I don’t know how I feel about documentation, yet. I have plenty of 3d background, but it comes from a different era. Equations and principles are not a big deal to me, it’s the APIs and toolchains that are a barrier. I’m currently resolved to slowly plod along with DirectX Whatever until I see the light at the end of the tunnel. Urho3D’s main virtue in that regard is being a non-trivial base of working DX11 code. I’ve kept up on the general principles of DX11 over the years but I haven’t done anything specifically with it. So the minutiae of ThingAMaJig->ShovingIntoTheFunctionThing(crap, o, la) is quite tiresome but I suppose I’ll eventually be sufficiently familiar with it. There’s so much boilerplate to get anything done, I hate it. But I tried to do Linux and OpenGL in rebellion for 3 years recently, and I became firmly convinced that it’s decidedly the worse API and platform. So back to DirectX crap it is! Vulkan couldn’t come too soon.
So, I wouldn’t confuse learning graphics and 3D API stuff, for learning Urho3D stuff. People either swallow the former or they do not. I’ve written my own 3d API “pave over” stuff before, back in the DX8 era. Urho3D’s architecture in that regard seems pretty straightforward to me. I have no difficulty understanding how multiple 3d APIs are “made to function alike”. For me the area of investigation is, whether optimal use of DX11 performance concepts are being made. Time will tell.
It happens that because I’ve suffered for years trying to get other people’s open source projects to actually work on Windows, that I have erstwhile CMake skills. So although I don’t like CMake, and indeed got kicked out of their developer community back in the day, I do know my way around the block there. I realize it’s a maintenance barrier for people who don’t know it, and I sympathize with anyone trying to know it. I have very high minded ideas about what a better build system would look like, but in 7 years I haven’t produced it, so ha! Glad there’s 1 guy around, Weitjong, who really knows his CMake stuff. If he got hit by a truck I personally would survive though. I may finally give Premake4 a whirl, because if nothing else it’s Lua scripted. CMake has the virtue of being mostly feature complete, a heavyweight of industry, and that’s probably a good fit to a 3d game engine’s ongoing development. Premake4 might turn out to be better for small end user applications though. I suppose I will see.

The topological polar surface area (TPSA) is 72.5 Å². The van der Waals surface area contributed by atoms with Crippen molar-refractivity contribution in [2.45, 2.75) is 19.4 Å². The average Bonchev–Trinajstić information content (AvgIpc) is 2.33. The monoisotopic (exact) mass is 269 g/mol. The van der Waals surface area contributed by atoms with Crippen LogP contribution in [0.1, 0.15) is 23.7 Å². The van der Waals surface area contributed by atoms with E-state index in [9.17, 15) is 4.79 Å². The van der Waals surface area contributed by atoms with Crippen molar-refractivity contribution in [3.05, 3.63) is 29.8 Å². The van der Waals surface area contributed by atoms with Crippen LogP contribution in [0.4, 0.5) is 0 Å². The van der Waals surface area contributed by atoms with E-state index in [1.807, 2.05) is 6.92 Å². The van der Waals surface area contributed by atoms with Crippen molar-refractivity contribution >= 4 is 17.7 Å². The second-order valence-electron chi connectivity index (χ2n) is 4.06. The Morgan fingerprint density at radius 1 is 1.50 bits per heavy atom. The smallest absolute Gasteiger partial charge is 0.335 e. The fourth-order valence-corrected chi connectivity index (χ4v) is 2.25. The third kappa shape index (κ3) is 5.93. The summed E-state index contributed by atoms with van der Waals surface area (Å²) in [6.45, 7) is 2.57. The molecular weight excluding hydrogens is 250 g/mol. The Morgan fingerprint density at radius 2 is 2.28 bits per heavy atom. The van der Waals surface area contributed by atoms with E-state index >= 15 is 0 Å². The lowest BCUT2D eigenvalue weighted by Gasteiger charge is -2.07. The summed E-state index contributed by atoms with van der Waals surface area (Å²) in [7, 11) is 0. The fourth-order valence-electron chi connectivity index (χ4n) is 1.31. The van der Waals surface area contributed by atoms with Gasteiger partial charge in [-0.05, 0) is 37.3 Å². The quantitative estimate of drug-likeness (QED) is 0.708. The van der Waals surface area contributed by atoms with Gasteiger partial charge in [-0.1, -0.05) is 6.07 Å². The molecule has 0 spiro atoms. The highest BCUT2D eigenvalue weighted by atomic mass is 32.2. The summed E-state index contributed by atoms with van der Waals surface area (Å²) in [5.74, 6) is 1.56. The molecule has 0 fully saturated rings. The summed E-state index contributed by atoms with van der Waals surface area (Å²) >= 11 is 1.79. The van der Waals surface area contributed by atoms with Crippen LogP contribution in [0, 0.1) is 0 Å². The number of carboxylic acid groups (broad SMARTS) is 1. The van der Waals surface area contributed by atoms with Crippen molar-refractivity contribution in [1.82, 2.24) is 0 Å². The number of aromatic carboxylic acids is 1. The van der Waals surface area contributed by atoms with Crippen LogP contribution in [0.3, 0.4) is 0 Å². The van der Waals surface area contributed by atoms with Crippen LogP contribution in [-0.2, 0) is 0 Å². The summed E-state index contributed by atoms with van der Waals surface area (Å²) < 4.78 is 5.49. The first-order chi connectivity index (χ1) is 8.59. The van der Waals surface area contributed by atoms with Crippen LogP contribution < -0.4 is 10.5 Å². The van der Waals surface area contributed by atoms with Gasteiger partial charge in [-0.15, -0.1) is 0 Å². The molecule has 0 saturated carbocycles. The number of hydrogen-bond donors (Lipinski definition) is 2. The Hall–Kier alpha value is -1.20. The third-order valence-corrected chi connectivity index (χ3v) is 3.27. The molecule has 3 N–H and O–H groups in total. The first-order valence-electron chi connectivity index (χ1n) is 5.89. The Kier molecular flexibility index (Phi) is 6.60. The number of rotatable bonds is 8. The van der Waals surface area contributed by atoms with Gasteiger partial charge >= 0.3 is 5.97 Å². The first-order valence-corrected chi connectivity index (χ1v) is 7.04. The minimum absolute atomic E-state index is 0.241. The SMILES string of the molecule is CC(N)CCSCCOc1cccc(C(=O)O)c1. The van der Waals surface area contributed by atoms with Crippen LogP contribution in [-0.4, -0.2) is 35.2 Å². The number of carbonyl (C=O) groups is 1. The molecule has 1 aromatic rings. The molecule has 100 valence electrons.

Mainly the way I personally see Urho3D, is “this is easier than writing my own 3D engine from scratch.” A lot of gruntwork has already been done. I expect that I’ll eventually get to the point where I understand whatever there is to know about Urho3D’s internals. Then I will either decide, 1) holy cow, this code is a pile of needless confusion! I surely don’t want to cast my lot with this, or 2) this code is fine. Time to build a game, maybe also add DX12 if not too much work. (1) happened to me with Ogre3D, back in the day. Especially stupid was their homebrewed shader language stuff. From a long term sustainability standpoint, you gotta be kidding me! Might have sounded good in the long, stable DX9 era, but really dumb once DX10 and DX11 are coming around the corner.
So I guess I inevitably defer the question of documenting internals. Is there really something that needs to be known? I’m sure I’ll file an issue when I make such a determination. But frankly, building 3d engines is not for amateurs, one must already have skills. My view is adding any documentation needed for a professional level developer to continue with a support effort.